Back from extinction

     It was a very quiet day on the Broward. I watched the sunrise on the dock as spring like weather (in the south anyway) fills the air. A lone Wood Stork flew low over the Broward and turned south towards the zoo. There were very few birds this morning so I thought I would follow that Wood Stork to see what it was up to.

      The Wood Stork (Myceria Americana) is a large, long legged, white wading bird with an unfeathered grey head and a stout dark bill.  It is bit over four foot in height with a wing span of five feet or more. It is white with black primary and secondary feathers and black on the tail also. It is the only species of true stork breeding in the US. It was nearly extinct 50 years ago declining from a population of over 20,000 pairs to less than 5,000 by 1978. But they are making a comeback thanks to efforts like those of the Jacksonville Zoo which has a large successful breeding colony established there. By the number of small human children present at the zoo I would also say the local human population is in no imminent danger of extinction however. Unlike the children I doubt that only a mother Wood Stork could call it’s offspring cute. They are UGLY with a capital U.  But I love to watch them glide by the marsh anyway. They did not start out bald. These birds feed by sweeping their beaks back and forth through the muddy tidal streams at low tide and feed on fish and crustaceans. The bacteria in the mud migrate up the beak and cause the head feather to fall off as the bird gets older giving them a wrinkled grey had that gives them that unique face and character that only a mother could love (or another Wood Stork). I sit my small portable stool up near the breeding colony trees and just watch them. They are building nests right now and fly to and from the local trees and river gathering twigs and branches and bring them to the nest. As I sit under the tree they fly right at me landing just over my head. You can’t get much closer than that. In a manner of twenty minutes my disc is nearly full of flying stork photos.  The zoo is a great place to come to see many of the species of local birds. One of the storks has a radio-tracking device on its back similar to the one I saw on the Brown Pelican last month on the Broward.  I bet the zoo put the one on the pelican also. Next thing you know they are going to want to put a tracking device on me too.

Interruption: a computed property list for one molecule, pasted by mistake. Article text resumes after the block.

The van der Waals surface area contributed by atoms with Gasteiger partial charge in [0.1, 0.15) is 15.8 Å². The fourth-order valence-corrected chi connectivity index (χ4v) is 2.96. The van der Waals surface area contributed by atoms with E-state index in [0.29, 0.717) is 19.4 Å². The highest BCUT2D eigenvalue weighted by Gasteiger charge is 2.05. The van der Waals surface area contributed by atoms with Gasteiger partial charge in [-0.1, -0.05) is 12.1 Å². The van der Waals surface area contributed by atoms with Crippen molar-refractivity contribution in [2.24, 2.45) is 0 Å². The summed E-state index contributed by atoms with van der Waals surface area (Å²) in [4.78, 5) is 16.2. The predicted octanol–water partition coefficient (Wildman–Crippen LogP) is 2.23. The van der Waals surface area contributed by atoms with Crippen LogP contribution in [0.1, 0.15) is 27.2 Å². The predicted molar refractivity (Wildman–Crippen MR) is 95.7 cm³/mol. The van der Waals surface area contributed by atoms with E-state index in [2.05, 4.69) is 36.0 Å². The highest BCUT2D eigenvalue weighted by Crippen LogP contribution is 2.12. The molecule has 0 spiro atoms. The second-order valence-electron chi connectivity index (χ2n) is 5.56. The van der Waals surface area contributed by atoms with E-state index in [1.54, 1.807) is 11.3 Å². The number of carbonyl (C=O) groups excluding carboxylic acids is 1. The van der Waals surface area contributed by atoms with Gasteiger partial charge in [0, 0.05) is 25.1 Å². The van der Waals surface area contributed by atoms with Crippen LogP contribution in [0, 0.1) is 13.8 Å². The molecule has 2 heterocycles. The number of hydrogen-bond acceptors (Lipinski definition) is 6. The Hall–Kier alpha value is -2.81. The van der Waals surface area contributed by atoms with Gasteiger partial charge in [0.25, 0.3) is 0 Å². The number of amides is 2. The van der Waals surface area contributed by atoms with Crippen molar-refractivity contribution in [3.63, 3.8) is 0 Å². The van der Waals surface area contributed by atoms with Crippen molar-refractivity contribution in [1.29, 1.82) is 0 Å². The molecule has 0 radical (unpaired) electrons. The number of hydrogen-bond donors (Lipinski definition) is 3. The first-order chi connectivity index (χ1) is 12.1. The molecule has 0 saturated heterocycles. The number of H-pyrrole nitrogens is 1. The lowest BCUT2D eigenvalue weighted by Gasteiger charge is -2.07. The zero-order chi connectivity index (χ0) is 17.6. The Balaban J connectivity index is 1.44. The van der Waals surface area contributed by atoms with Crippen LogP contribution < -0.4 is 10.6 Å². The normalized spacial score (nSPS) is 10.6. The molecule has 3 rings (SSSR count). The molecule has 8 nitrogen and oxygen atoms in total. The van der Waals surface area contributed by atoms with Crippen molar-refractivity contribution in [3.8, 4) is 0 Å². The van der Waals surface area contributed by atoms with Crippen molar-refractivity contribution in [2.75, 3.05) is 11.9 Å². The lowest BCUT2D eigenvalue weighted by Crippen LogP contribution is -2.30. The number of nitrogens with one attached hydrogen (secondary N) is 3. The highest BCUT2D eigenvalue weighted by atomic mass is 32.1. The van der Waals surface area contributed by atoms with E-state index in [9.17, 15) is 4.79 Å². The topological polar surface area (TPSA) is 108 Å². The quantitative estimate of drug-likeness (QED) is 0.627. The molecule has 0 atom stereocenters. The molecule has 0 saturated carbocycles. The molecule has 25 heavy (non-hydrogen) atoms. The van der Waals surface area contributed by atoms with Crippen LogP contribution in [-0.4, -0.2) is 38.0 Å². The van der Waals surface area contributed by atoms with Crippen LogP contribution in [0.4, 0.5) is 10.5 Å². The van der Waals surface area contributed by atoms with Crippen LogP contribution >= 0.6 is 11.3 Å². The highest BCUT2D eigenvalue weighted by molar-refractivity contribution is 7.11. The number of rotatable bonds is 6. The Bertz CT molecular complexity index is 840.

Seems at my age a lot of things I grew up knowing are becoming extinct. Drive in movies, 45 records, and home delivery of milk (maybe the US mail will be next).  There are no more party phone lines, just cell phones and flash mobs showing up at places starting all kind of weird parties everywhere. We all have to be connected somehow by email, computers, cell phones, GPS tracking devices….Times have changed. I pray however, that the true connections that really bind us together still remain.  Things like friendship, faith, integrity, kindness, and family values and traditions. This weekend Christians around the world celebrate someone else who rose from the dead too. Someone thought He was extinct too but He came back! And I am glad He did. Be Blessed. Harry

We're back! Who says we are extinct? Wood Stork brings nesting materials.

The Jacksonville zoo has one of the most successful Wood Stork Rookeries in Florida.

And yo mother is ugly too! Bacteria in the mud cause the headfeathers to go away in adults leaving a face only a mother could love!

Down to only 5000 pair in 1978 these Wood Storks are making an amazing comeback. They are beautiful to see flying even with their not so pretty face. Beauty is only feather deep anyway.

I need a really wide lens to get this wing span that can exceed five foot across.

This once carries a radio location finder on its back. Similar to the one I saw on a Pelican last month.

Motion!... I slow the shutter speed as I pan the Wood Stork to get more motion blur in the background.

Morning has broken

     Morning has broken…these lyrics sung by Cat Stevens come to mind as I watch the dawn break over the Broward on this spring like morning. Did you hear they are trying to sue the most famous weather guesser of all? A Pox on those people in Ohio who are trying to sue Punxsutawney Phil for his winter forecast. What will they do next, sue the Easter Bunny too!

     I can’t help but wonder in amazement in the morning light as I watch the Broward come alive with winged wonders. There are fewer and fewer birds it seems this past week or so in the morning. The other day I sat and watched a young river otter sliding through the low tidal stream and then go under the dock beneath my feet in search of food. It was still too dark for a good photo. It is aware but unalarmed with my presence and just looks up at me and then continues up the stream and finally slithers into the marsh grass upstream. Now I know who is making those mud trails I saw the other day. This morning I don’t even try to hide in the blind but roll the canopy back and just sit in the seat and enjoy the morning sun. The eagles are still present and one flies up the river. There are two faithful Brown Pelicans, a Tricolored Heron, some Cormorants and several Egrets though who greet the morning today. And I cannot forget about “George” and Spunky the Kingfisher either. The pelicans seem to know I am there anyway and soar even closer. I can almost touch them at times. They are so graceful and yet comical when the suddenly seem to stop in mid air and plunge into the river. A Great Egret soars in from the west catching the morning sun on broad white wings. I know its not springtime in Ohio yet but is sure is in Florida. Keep hoping, the sun will shine soon.